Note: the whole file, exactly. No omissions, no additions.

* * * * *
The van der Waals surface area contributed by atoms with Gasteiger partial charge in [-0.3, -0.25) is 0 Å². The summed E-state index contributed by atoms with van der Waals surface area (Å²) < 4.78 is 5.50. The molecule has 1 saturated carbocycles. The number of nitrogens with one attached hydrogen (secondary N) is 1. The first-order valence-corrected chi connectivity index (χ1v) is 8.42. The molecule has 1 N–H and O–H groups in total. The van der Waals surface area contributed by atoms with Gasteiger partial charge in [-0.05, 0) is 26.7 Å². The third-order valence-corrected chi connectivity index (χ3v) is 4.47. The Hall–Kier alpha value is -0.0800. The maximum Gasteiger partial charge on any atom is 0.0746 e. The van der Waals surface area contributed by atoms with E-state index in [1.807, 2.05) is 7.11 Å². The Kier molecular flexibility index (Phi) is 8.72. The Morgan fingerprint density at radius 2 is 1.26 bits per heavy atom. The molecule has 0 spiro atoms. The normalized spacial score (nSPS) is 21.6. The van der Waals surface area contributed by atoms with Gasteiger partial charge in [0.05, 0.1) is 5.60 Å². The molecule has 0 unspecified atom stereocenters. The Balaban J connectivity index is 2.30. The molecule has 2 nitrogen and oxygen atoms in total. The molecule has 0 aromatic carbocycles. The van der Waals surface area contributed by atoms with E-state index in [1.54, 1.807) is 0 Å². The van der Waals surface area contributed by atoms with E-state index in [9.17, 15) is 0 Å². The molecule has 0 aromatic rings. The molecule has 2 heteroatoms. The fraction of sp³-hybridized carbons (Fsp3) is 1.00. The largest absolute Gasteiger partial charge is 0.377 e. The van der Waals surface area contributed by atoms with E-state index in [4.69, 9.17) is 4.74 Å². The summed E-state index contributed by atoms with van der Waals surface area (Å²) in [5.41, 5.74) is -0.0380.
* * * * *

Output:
The van der Waals surface area contributed by atoms with Gasteiger partial charge in [-0.3, -0.25) is 0 Å². The summed E-state index contributed by atoms with van der Waals surface area (Å²) < 4.78 is 5.50. The molecule has 1 saturated carbocycles. The number of nitrogens with one attached hydrogen (secondary N) is 1. The first-order valence-corrected chi connectivity index (χ1v) is 8.42. The molecule has 1 N–H and O–H groups in total. The van der Waals surface area contributed by atoms with Gasteiger partial charge in [-0.05, 0) is 26.7 Å². The third-order valence-corrected chi connectivity index (χ3v) is 4.47. The Hall–Kier alpha value is -0.0800. The maximum Gasteiger partial charge on any atom is 0.0746 e. The van der Waals surface area contributed by atoms with E-state index in [1.807, 2.05) is 7.11 Å². The Kier molecular flexibility index (Phi) is 8.72. The Morgan fingerprint density at radius 2 is 1.26 bits per heavy atom. The molecule has 0 spiro atoms. The normalized spacial score (nSPS) is 21.6. The van der Waals surface area contributed by atoms with Gasteiger partial charge in [0.05, 0.1) is 5.60 Å². The molecule has 0 unspecified atom stereocenters. The Balaban J connectivity index is 2.30. The molecule has 2 nitrogen and oxygen atoms in total. The molecule has 0 aromatic carbocycles. The van der Waals surface area contributed by atoms with E-state index in [1.54, 1.807) is 0 Å². The van der Waals surface area contributed by atoms with E-state index in [9.17, 15) is 0 Å². The molecule has 0 aromatic rings. The molecule has 2 heteroatoms. The fraction of sp³-hybridized carbons (Fsp3) is 1.00. The largest absolute Gasteiger partial charge is 0.377 e. The van der Waals surface area contributed by atoms with E-state index in [4.69, 9.17) is 4.74 Å². The summed E-state index contributed by atoms with van der Waals surface area (Å²) in [5.41, 5.74) is -0.0380.